The difficulty in showing adherence to guidelines due to different risk levels was described by Milchak et al [18]. Previous studies [19] have also shown limited correlation between increased number of risk factors and increased levels of treatment. Another study [20] showed that physicians tend to focus rather on diastolic blood pressure when choosing treatment, leaving systolic hypertension less well controlled. Our findings rather contradict this and thus, our findings confirm that there is much room for improvement in the assessment of CVD risk. E.g., this is illustrated in case 5, where the low treatment rate may be due to reluctance to treat older patients, although this may be the group which would have the greatest benefit from treatment [21]. However, when it comes to treatment of the oldest, a Swedish study showed that lower systolic blood pressure may be associated with greater mortality in patients aged 85 or more. [22]

Factors causing reluctance to treat high BP may thus include hesitance about the guidelines, partly due to doubts concerning the effectiveness of additive treatment (referred to by some as “over-treatment”), difficulty in being up-to date, but also lack of time with patients and GPs concerns about lack of compliance.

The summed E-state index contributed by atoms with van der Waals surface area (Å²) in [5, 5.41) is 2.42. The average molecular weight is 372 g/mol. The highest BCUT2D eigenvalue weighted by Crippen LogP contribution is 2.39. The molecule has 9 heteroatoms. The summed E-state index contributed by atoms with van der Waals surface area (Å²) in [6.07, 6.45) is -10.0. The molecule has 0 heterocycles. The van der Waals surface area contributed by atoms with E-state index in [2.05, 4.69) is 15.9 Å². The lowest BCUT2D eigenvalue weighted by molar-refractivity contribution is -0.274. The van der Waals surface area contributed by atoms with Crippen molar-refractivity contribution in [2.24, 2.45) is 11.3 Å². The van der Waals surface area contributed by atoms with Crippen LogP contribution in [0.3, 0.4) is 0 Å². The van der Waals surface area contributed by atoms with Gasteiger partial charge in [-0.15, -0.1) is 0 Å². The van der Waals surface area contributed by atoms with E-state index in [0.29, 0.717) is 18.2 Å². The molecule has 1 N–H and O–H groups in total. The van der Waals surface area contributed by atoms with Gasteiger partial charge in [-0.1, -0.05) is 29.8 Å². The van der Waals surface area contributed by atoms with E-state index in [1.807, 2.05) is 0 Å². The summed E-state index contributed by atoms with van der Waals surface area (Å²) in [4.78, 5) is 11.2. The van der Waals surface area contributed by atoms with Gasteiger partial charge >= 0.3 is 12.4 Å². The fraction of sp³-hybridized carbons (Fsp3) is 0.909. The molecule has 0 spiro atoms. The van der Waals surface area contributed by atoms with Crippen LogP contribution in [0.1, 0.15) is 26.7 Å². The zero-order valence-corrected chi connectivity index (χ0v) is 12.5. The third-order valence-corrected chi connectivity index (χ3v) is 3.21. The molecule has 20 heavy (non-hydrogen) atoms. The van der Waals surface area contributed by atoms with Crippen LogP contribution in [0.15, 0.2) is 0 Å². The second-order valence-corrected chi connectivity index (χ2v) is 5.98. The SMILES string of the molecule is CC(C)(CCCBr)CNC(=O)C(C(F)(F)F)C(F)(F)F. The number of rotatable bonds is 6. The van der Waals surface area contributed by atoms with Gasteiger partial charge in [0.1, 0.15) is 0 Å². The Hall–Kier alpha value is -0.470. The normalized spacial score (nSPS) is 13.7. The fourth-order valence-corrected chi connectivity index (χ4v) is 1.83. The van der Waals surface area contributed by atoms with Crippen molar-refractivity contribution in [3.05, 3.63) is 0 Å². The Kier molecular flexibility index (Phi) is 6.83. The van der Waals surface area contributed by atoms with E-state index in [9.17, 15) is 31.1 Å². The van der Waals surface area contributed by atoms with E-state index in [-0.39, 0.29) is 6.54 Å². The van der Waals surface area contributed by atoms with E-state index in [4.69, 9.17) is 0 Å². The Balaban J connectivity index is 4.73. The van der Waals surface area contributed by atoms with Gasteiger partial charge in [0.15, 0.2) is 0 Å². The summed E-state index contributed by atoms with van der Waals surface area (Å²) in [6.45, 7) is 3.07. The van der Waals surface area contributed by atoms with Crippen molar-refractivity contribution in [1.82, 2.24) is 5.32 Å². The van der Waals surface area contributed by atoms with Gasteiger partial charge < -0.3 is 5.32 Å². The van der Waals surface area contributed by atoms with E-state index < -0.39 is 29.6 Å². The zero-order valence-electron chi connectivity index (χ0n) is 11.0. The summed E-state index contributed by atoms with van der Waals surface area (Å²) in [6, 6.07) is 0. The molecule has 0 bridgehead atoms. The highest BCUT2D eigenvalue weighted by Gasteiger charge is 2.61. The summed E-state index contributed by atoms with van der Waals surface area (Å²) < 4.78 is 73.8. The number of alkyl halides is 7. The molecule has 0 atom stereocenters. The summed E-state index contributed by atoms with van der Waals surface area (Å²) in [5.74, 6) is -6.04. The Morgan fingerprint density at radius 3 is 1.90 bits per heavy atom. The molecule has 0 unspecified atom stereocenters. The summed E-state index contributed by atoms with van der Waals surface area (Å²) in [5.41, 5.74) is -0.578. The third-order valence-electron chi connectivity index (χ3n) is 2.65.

The importance for adequate prevention for patients at risk is evident. This leads to the objective to increase adherence to guidelines, to put into practice what is considered an improved treatment, and in this process the cases in the questionnaire may be complemented by a structured study program showing the relative impact of different risk factors. Then it is of major importance that the guidelines give similar recommendations for treatment.


The present study confirmed the lack of adherence to present hypertension guidelines. Indeed, where additional risk factors are present, the guidelines do not seem to increase the tendency to initiate treatment. It may be easier to recognise an isolated BP value than to deal with more complex patient cases in which different risk factors should be taken into consideration.

For the future, since hypertension is common in primary care, we believe research emphasis should be put on efforts to increase the awareness and thus the adherence to guidelines in this setting. Computer-based tools allowing new – medical and educational- data to be readily available could prove useful for this purpose.


The study was approved by the Ethics committee of Lund University.

Key points

Despite international and national clinical guidelines on the treatment of hypertension, general practitioners often fail to correctly assess the cardiovascular risk for patients in a clinical setting.

● Most GPs use target blood pressure levels but do not consider other cardiovascular risk factors.

● Both under- and overtreatment of high and low cardiovascular risk groups were seen in this study.